Would it be quite accurate to say that to get anything resembling performance out of a POWER9 CPU, you need to be extremely careful about the order in which you schedule instructions, cache hints, etc., therefore requiring an extreme degree of knowledge regarding the CPU's inner workings? If so, since it clearly would be infeasible to just write programs in assembly for fun, where did you learn to do this? I would expect it to be at least a little more programmer-friendly than some older RISC designs.

ClassicHasClass

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Re: Learning POWER9 assembly
« Reply #7 on: November 11, 2021, 11:51:31 pm »
No, you don't need to be extremely careful, and POWER9 has made this easier by getting rid of dispatch groups (this used to be sensitive to how instructions were packaged up into dispatch groups and made their way through the execution pipeline). Register renaming is also a lot more powerful than it used to be, though if you can make use of more registers manually, that always helps. The biggest sources of slowdowns are inappropriate use of the link register for branching or trampolines, which will foul the return address cache, and avoidable or aliased spills to memory, which is why the FPR<->GPR moves in VSX are so great (to move a GPR to the FPR used to require a memory spill and load, which inevitably aliased if you did this on the stack, so you also needed nops). As a general rule, Power chips are also way better at straightline code than branching, even if the straightline code seems to do more work.

vmlinuz

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Re: Learning POWER9 assembly
« Reply #8 on: November 12, 2021, 01:02:56 am »
No, you don't need to be extremely careful, and POWER9 has made this easier by getting rid of dispatch groups (this used to be sensitive to how instructions were packaged up into dispatch groups and made their way through the execution pipeline). Register renaming is also a lot more powerful than it used to be, though if you can make use of more registers manually, that always helps. The biggest sources of slowdowns are inappropriate use of the link register for branching or trampolines, which will foul the return address cache, and avoidable or aliased spills to memory, which is why the FPR<->GPR moves in VSX are so great (to move a GPR to the FPR used to require a memory spill and load, which inevitably aliased if you did this on the stack, so you also needed nops). As a general rule, Power chips are also way better at straightline code than branching, even if the straightline code seems to do more work.

Can I just say, thank you for making Firefox not a complete juddering mess on POWER9? My Talos II just got here and I definitely got my money's worth... at least!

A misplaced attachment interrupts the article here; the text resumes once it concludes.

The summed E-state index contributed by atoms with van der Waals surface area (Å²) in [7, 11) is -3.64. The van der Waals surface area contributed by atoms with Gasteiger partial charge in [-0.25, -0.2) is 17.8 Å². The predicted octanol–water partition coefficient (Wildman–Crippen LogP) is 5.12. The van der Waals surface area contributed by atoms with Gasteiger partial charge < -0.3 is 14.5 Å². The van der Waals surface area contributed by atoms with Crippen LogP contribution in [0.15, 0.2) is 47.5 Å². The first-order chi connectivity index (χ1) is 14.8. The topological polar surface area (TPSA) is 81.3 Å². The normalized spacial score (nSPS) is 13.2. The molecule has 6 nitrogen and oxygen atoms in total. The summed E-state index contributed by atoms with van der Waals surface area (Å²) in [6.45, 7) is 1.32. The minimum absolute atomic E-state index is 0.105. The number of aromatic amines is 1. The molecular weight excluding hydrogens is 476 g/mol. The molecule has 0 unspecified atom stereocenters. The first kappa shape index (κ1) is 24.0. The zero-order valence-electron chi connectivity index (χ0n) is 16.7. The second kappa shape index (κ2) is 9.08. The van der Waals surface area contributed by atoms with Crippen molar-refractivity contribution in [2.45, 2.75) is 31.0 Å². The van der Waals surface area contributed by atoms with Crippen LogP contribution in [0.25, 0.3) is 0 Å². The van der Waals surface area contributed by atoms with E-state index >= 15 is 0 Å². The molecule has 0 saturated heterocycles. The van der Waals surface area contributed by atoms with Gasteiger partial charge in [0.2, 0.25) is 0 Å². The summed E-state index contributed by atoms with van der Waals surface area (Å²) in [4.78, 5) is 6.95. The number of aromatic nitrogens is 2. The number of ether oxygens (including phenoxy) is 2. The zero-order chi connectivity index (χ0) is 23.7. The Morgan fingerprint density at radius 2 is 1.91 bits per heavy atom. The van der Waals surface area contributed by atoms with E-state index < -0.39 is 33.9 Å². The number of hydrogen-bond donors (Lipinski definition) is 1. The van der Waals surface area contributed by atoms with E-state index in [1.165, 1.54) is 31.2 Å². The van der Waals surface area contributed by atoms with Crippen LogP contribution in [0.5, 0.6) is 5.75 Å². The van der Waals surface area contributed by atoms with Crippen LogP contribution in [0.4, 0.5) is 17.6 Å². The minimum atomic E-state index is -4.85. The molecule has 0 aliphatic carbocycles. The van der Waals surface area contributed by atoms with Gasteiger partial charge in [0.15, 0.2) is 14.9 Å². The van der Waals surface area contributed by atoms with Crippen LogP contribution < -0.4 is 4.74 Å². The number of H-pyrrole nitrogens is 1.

And that's great to hear, I was afraid it would be like Itanium.

ClassicHasClass

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Re: Learning POWER9 assembly
« Reply #9 on: November 13, 2021, 10:18:59 am »
Thanks! Most of what's in Firefox now is just taking better advantage of VMX and VSX. The JIT should blow those doors open, though just remember that the MVP is the first-stage JIT (there are three stages) and Wasm support, so it should not be interpreted as "as good as it gets." And don't forget to do an LTO-PGO build if your distro doesn't; I keep those patches up to date: https://www.talospace.com/2021/11/firefox-94-on-power.html

vmlinuz

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Re: Learning POWER9 assembly
« Reply #10 on: November 14, 2021, 08:49:11 pm »
Well, I'm on Fedora 35 and I can hardly tell it's not an x86 PC. As an aside, you wouldn't happen to know how to stop 60 FPS video on YouTube from stuttering and freezing? That's really the only weak point, video playback. I can just download the video and use VLC if I really need to... It would appear to be strictly an issue with vp9 playback as when I use an extension to disable vp9, I get better (though still not perfect) results.
« Last Edit: November 15, 2021, 12:00:24 am by vmlinuz »

MPC7500

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Re: Learning POWER9 assembly
« Reply #11 on: November 15, 2021, 06:32:37 am »
I guess, you already installed ffmpeg-libs from the RPMFusion repo?

vmlinuz

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Re: Learning POWER9 assembly
« Reply #12 on: November 15, 2021, 03:04:15 pm »
Wait what? That's not installed by default?

Update: Video playback for non-vpx is now vastly improved. There are probably more libraries I need to install for vp8/9 to work?

Update 2: Could be an issue with my Polaris GPU; it's not clear whether they ever supported vp9
« Last Edit: November 15, 2021, 07:21:29 pm by vmlinuz »

MPC7500

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Re: Learning POWER9 assembly
« Reply #13 on: November 16, 2021, 05:00:46 pm »

vmlinuz

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Re: Learning POWER9 assembly
« Reply #14 on: November 16, 2021, 08:06:02 pm »
That did the trick, now I can watch penguinz0 complain about video games in glorious 1080p60 on PowerPC. Above 1080p60 is kind of a mess - not sure, but I think that's my internet connection's fault this time.